“The Nuffield Foundation Science Teaching Project operated via sections based at the Project's headquarters at Chelsea College, London, developing content and methods of presentation for teaching science subjects at various levels. The Publications Department produced materials for these projects in physical science, physics, chemistry and biology at different levels. Many were published jointly by Longman and Penguin, with Penguin handling most of the production and design and Longman handling distribution, sales and some editing” (King’s College London archives catalogue, reference GB0100 KCLCA CNU/PBN).
...Chemistry Background Books. London & Harmondsworth, Middlesex: for the Nuffield Foundation by Longman/Penguin Books, 1968.
Sextodecimo. Original limp, plastic coated wrappers printed in grey, black and red. Illustrated throughout. Wrappers a little rubbed and faintly toned, contents fresh. An excellent copy.
NASA Marshall Space Flight Center | Science in Orbit
First edition and a beautiful copy of this book celebrating the Space Shuttle’s scientific mission and laboratory capabilities, copiously illustrated in full colour. Among the topics covered in this technically advanced volume are studying the human body in space; materials and chemical processes in microgravity; observing the Sun; plasma physics in space; atmospheric science and Earth observations; and astronomy and astrophysics.
...The Shuttle & Spacelab Experience: 1981-1986. Washington D. C.: U.S. Government Printing Office, 1988.
Tall quarto. Original illustrated boards depicting the space shuttle, dark blue embossed endpapers. Colour illustrations throughout. Small area of residue where ownership ticket or small bookplate was removed from the front pastedown. Very light rubbing at the tips, pages faintly toned at the edges. Excellent condition.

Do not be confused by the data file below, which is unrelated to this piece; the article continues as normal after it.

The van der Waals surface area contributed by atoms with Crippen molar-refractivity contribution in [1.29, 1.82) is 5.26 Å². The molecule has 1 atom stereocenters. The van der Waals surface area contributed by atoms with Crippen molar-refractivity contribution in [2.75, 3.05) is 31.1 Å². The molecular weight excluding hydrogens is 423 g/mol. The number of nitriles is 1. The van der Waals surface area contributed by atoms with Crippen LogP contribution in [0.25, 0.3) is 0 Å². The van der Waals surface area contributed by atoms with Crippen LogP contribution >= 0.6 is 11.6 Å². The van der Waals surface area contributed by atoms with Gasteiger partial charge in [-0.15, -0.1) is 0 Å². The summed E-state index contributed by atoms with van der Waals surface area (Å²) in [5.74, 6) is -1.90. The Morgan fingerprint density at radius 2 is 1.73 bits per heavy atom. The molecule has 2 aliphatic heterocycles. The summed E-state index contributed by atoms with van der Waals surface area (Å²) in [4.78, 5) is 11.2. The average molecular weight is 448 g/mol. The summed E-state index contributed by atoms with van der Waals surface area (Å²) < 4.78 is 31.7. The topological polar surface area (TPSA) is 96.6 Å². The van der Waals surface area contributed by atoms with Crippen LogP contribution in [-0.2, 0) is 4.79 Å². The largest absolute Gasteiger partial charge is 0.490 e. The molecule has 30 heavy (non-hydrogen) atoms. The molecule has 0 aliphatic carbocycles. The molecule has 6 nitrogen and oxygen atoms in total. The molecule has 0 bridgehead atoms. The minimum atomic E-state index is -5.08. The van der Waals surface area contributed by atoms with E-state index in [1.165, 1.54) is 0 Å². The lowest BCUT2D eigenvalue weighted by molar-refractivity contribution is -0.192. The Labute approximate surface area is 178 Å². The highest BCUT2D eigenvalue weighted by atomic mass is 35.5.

NASA | From Here, Where? A Source Book in Space Oriented Mathematics
First edition and an excellent copy of this book of space-related mathematics for high school teachers.
This volume was published as part of NASA’s drive to incorporate space science into American curriculums during the Space Race. As Michael J. Vaccaro, chairman of the Committee on Space Science Oriented Mathematics, writes in the introduction, “Surrounded by a changing world, the teacher of today must relate new knowledge and new experiences to his students. However, there is a gap between teacher needs and available textbook material. This problem is particularly acute in the areas affected by our efforts in the scientific exploration of space due to the exponential growth of scientific and technical information. Until the results of this research can be incorporated into textbooks for classroom use, supplemental material must provide a partial solution to meeting these needs.” The contents begin with lesson plans on the Ptolemaic and Copernican systems, the solar system, and observing the stars and planets, and go on to cover basic rocketry, gravity and motion, navigation, and studying the weather from space.